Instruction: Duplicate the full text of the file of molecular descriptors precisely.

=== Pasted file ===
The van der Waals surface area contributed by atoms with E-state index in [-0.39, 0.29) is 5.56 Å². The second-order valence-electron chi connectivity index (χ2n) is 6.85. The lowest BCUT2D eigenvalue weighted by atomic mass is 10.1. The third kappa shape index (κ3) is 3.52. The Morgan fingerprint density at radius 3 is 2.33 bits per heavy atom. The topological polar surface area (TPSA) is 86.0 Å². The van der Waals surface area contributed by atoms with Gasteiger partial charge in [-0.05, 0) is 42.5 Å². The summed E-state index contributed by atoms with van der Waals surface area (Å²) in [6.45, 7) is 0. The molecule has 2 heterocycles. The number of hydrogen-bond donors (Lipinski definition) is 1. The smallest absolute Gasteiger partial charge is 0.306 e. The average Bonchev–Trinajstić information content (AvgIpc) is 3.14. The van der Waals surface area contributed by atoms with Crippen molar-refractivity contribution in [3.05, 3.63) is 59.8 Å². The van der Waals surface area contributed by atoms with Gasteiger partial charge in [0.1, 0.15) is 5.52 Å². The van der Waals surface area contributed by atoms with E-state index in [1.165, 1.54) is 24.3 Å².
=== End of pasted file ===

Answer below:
The van der Waals surface area contributed by atoms with E-state index in [-0.39, 0.29) is 5.56 Å². The second-order valence-electron chi connectivity index (χ2n) is 6.85. The lowest BCUT2D eigenvalue weighted by atomic mass is 10.1. The third kappa shape index (κ3) is 3.52. The Morgan fingerprint density at radius 3 is 2.33 bits per heavy atom. The topological polar surface area (TPSA) is 86.0 Å². The van der Waals surface area contributed by atoms with Gasteiger partial charge in [-0.05, 0) is 42.5 Å². The summed E-state index contributed by atoms with van der Waals surface area (Å²) in [6.45, 7) is 0. The molecule has 2 heterocycles. The number of hydrogen-bond donors (Lipinski definition) is 1. The smallest absolute Gasteiger partial charge is 0.306 e. The average Bonchev–Trinajstić information content (AvgIpc) is 3.14. The van der Waals surface area contributed by atoms with Crippen molar-refractivity contribution in [3.05, 3.63) is 59.8 Å². The van der Waals surface area contributed by atoms with Gasteiger partial charge in [0.1, 0.15) is 5.52 Å². The van der Waals surface area contributed by atoms with E-state index in [1.165, 1.54) is 24.3 Å².